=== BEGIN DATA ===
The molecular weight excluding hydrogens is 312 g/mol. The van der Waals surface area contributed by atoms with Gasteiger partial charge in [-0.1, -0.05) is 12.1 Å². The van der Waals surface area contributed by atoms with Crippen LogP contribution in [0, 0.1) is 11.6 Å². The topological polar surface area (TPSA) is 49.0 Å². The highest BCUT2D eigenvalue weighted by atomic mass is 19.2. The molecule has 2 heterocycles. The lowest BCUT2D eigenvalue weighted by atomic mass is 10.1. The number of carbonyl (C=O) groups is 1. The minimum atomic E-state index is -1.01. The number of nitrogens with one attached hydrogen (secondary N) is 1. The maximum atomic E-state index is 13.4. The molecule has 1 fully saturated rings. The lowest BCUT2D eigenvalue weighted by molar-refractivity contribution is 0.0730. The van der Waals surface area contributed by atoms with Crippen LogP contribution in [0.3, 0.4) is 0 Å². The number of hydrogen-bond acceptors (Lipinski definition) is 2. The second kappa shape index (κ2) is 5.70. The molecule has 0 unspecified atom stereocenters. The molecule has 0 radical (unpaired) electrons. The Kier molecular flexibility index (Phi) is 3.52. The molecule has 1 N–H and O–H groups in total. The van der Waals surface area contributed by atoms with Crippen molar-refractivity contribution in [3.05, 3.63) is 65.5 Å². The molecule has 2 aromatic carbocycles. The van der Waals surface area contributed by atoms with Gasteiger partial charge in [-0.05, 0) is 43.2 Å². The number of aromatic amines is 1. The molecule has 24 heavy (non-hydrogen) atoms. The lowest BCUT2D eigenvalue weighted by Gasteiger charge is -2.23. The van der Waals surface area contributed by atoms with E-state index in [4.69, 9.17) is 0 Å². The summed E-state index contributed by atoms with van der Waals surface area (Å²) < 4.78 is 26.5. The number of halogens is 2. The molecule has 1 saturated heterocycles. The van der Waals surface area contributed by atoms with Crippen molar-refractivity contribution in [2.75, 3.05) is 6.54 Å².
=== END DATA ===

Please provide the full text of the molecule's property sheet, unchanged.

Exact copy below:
The molecular weight excluding hydrogens is 312 g/mol. The van der Waals surface area contributed by atoms with Gasteiger partial charge in [-0.1, -0.05) is 12.1 Å². The van der Waals surface area contributed by atoms with Crippen LogP contribution in [0, 0.1) is 11.6 Å². The topological polar surface area (TPSA) is 49.0 Å². The highest BCUT2D eigenvalue weighted by atomic mass is 19.2. The molecule has 2 heterocycles. The lowest BCUT2D eigenvalue weighted by atomic mass is 10.1. The number of carbonyl (C=O) groups is 1. The minimum atomic E-state index is -1.01. The number of nitrogens with one attached hydrogen (secondary N) is 1. The maximum atomic E-state index is 13.4. The molecule has 1 fully saturated rings. The lowest BCUT2D eigenvalue weighted by molar-refractivity contribution is 0.0730. The van der Waals surface area contributed by atoms with Crippen LogP contribution in [0.3, 0.4) is 0 Å². The number of hydrogen-bond acceptors (Lipinski definition) is 2. The second kappa shape index (κ2) is 5.70. The molecule has 0 unspecified atom stereocenters. The molecule has 0 radical (unpaired) electrons. The Kier molecular flexibility index (Phi) is 3.52. The molecule has 1 N–H and O–H groups in total. The van der Waals surface area contributed by atoms with Crippen molar-refractivity contribution in [3.05, 3.63) is 65.5 Å². The molecule has 2 aromatic carbocycles. The van der Waals surface area contributed by atoms with Gasteiger partial charge in [-0.05, 0) is 43.2 Å². The number of aromatic amines is 1. The molecule has 24 heavy (non-hydrogen) atoms. The lowest BCUT2D eigenvalue weighted by Gasteiger charge is -2.23. The van der Waals surface area contributed by atoms with E-state index in [4.69, 9.17) is 0 Å². The summed E-state index contributed by atoms with van der Waals surface area (Å²) < 4.78 is 26.5. The number of halogens is 2. The molecule has 1 saturated heterocycles. The van der Waals surface area contributed by atoms with Crippen molar-refractivity contribution in [2.75, 3.05) is 6.54 Å².